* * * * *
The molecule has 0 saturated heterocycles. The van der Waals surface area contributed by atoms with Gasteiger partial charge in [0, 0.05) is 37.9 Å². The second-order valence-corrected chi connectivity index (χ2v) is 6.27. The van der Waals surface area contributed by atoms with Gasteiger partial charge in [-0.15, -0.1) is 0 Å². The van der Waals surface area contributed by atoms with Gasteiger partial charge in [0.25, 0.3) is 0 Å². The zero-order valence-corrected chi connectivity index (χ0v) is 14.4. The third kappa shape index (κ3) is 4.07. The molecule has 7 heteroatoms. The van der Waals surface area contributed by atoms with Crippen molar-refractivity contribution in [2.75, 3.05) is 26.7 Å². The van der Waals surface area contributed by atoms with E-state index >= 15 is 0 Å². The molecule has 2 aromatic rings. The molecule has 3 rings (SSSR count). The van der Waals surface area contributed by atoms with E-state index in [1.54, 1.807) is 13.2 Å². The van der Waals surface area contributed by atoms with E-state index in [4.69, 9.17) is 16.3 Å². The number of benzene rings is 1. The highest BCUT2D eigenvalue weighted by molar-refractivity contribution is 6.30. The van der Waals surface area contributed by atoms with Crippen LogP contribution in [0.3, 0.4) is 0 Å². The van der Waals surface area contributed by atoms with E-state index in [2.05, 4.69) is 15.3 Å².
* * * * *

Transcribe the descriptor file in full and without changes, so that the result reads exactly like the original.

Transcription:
The molecule has 0 saturated heterocycles. The van der Waals surface area contributed by atoms with Gasteiger partial charge in [0, 0.05) is 37.9 Å². The second-order valence-corrected chi connectivity index (χ2v) is 6.27. The van der Waals surface area contributed by atoms with Gasteiger partial charge in [-0.15, -0.1) is 0 Å². The van der Waals surface area contributed by atoms with Gasteiger partial charge in [0.25, 0.3) is 0 Å². The zero-order valence-corrected chi connectivity index (χ0v) is 14.4. The third kappa shape index (κ3) is 4.07. The molecule has 7 heteroatoms. The van der Waals surface area contributed by atoms with Crippen molar-refractivity contribution in [2.75, 3.05) is 26.7 Å². The van der Waals surface area contributed by atoms with E-state index >= 15 is 0 Å². The molecule has 2 aromatic rings. The molecule has 3 rings (SSSR count). The van der Waals surface area contributed by atoms with E-state index in [1.54, 1.807) is 13.2 Å². The van der Waals surface area contributed by atoms with E-state index in [4.69, 9.17) is 16.3 Å². The number of benzene rings is 1. The highest BCUT2D eigenvalue weighted by molar-refractivity contribution is 6.30. The van der Waals surface area contributed by atoms with Crippen LogP contribution in [0.3, 0.4) is 0 Å². The van der Waals surface area contributed by atoms with E-state index in [2.05, 4.69) is 15.3 Å².